From the Journals

Biophysical properties of HCV evolve over course of infection


Key clinical point: The biophysical properties of the hepatitis C virus evolve during the course of infection and shift with dietary changes.

Major finding: Density fractionation of infectious mouse serum showed higher infectivity in the low-density fractions soon after infection, but heterogeneity subsequently increased while infectivity decreased. A 5-week diet of 10% sucrose produced a minor shift toward infectivity that correlated with redistribution of triglycerides and cholesterol.

Data source: A study of 13 human liver chimeric mice.

Disclosures: Funders included the National Institutes of Health and the American Association for the Study of Liver Diseases. The investigators disclosed no conflicts.

View on the News

Lipid components of HCV particle may be targetable

A hallmark of HCV infection is the association of virus particles with lipoproteins. The HCV virion (lipo-viro particle, LVP) is composed of nucleocapsid and envelope glycoproteins associated with very-low- and low-density lipoproteins, cholesterol, and apolipoproteins. The lipid components determine the size, density, hepatotropism, and infectivity of LVPs and play a role in cell entry, morphogenesis, release, and viral escape mechanisms. LVPs undergo dynamic changes during infection, and dietary triglycerides induce alterations in their biophysical properties and infectivity.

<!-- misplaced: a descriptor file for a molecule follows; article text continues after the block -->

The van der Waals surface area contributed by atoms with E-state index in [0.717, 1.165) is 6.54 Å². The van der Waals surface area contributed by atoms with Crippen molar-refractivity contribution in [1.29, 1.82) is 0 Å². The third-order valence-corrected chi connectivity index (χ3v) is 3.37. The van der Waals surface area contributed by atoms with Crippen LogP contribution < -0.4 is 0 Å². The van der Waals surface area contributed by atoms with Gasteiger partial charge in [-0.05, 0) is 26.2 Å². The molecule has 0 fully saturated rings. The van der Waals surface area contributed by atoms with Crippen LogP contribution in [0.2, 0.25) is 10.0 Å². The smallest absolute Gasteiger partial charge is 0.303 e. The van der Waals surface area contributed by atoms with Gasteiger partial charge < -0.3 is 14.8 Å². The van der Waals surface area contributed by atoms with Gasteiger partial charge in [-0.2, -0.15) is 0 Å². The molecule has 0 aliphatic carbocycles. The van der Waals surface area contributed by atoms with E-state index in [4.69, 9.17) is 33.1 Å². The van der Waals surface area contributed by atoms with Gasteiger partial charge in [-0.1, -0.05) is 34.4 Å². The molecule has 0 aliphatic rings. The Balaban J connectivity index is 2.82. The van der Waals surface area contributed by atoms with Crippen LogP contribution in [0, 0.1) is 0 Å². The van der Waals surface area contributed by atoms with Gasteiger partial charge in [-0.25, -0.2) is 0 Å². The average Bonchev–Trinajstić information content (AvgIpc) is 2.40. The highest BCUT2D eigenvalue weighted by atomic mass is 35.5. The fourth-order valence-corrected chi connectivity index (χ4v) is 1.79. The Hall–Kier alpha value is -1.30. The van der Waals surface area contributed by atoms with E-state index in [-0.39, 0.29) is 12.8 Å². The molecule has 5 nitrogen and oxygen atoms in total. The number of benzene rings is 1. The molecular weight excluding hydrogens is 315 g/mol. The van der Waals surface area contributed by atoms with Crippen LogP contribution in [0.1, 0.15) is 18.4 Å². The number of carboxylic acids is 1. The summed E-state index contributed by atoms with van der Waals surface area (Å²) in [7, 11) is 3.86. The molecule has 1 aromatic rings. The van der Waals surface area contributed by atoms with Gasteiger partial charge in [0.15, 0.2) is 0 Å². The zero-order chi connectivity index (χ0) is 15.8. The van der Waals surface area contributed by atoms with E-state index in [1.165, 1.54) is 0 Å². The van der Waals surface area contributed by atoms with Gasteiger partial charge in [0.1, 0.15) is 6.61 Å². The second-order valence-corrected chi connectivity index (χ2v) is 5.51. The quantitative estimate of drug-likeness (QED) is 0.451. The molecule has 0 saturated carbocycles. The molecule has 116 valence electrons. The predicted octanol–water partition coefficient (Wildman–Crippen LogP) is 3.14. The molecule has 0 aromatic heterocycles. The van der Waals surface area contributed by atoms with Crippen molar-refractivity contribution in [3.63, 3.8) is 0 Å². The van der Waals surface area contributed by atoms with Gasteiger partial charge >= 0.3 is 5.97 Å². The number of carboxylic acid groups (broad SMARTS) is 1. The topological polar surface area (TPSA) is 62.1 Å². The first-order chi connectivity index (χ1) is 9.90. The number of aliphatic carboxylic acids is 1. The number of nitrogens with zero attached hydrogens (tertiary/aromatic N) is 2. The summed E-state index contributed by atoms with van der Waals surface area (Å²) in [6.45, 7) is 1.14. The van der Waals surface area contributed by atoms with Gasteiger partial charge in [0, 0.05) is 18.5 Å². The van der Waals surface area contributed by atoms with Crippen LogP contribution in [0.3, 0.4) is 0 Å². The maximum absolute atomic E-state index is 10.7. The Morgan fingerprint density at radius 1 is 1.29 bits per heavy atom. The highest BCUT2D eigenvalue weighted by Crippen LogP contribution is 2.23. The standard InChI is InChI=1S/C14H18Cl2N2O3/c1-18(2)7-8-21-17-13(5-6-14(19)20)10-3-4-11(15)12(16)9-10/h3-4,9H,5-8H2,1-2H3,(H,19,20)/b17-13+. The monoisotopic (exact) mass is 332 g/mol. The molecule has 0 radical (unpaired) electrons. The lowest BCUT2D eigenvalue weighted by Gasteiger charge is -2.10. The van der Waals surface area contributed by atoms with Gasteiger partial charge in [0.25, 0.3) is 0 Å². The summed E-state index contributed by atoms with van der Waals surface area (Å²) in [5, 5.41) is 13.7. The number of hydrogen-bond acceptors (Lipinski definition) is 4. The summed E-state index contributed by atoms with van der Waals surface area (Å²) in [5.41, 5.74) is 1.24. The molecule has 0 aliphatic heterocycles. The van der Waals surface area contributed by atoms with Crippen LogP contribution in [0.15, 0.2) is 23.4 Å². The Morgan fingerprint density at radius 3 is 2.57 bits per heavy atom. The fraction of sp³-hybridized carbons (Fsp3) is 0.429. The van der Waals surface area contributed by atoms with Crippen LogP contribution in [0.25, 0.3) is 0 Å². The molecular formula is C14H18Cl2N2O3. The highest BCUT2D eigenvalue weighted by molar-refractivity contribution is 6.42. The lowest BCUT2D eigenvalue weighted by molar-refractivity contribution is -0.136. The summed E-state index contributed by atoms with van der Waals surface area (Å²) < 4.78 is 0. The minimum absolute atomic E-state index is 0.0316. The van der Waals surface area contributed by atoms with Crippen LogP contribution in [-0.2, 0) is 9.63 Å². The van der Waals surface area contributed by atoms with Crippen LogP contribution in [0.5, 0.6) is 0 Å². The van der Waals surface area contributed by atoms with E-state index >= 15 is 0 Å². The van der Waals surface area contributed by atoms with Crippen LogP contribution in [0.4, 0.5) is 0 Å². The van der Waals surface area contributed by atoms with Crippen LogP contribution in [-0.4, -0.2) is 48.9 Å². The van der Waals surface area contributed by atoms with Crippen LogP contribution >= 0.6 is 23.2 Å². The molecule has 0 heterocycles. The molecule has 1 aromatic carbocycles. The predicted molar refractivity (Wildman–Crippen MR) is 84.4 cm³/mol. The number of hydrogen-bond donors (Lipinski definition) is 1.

Dr. Agata Budkowska
HCV species and tissue specificity is limited to the human hepatocyte. Since hepatoma cells in vitro produce virus particles with incomplete lipoprotein composition, mouse models with transplanted human primary hepatocytes have been developed to investigate infection in vivo.
Dr. Andreo and colleagues used humanized Fah–/– mice to analyze the evolution of HCV particles during infection. As previously reported, two viral populations of different densities were detected in mice sera, with higher infectivity observed for the low-density population. The proportions and infectivity of these populations varied during infection, reflecting changes in biochemical features of the virus. Sucrose diet influenced the properties of virus particles; these properties’ changes correlated with a redistribution of triglycerides and cholesterol among lipoproteins.

Changes in biochemical features of the virus during infection represent a fascinating aspect of the structural heterogeneity, which influences HCV infectivity and evolution of the disease. Further studies in experimental models that reproduce the lipoprotein-dependent morphogenesis and release of virus particles, maturation, and intravascular remodeling of HCV-associated lipoproteins would help to develop novel lipid-targeting inhibitors to improve existing therapies.

Agata Budkowska, PhD, is scientific advisor for the department of international affairs at the Institut Pasteur, Paris. She has no conflicts of interest.




Hepatitis C virus (HCV) particles are of lowest density and most infectious early in the course of infection, based on findings from a study of chimeric mice.

Recommended for You

News & Commentary

Quizzes from MD-IQ

Research Summaries from ClinicalEdge

Next Article: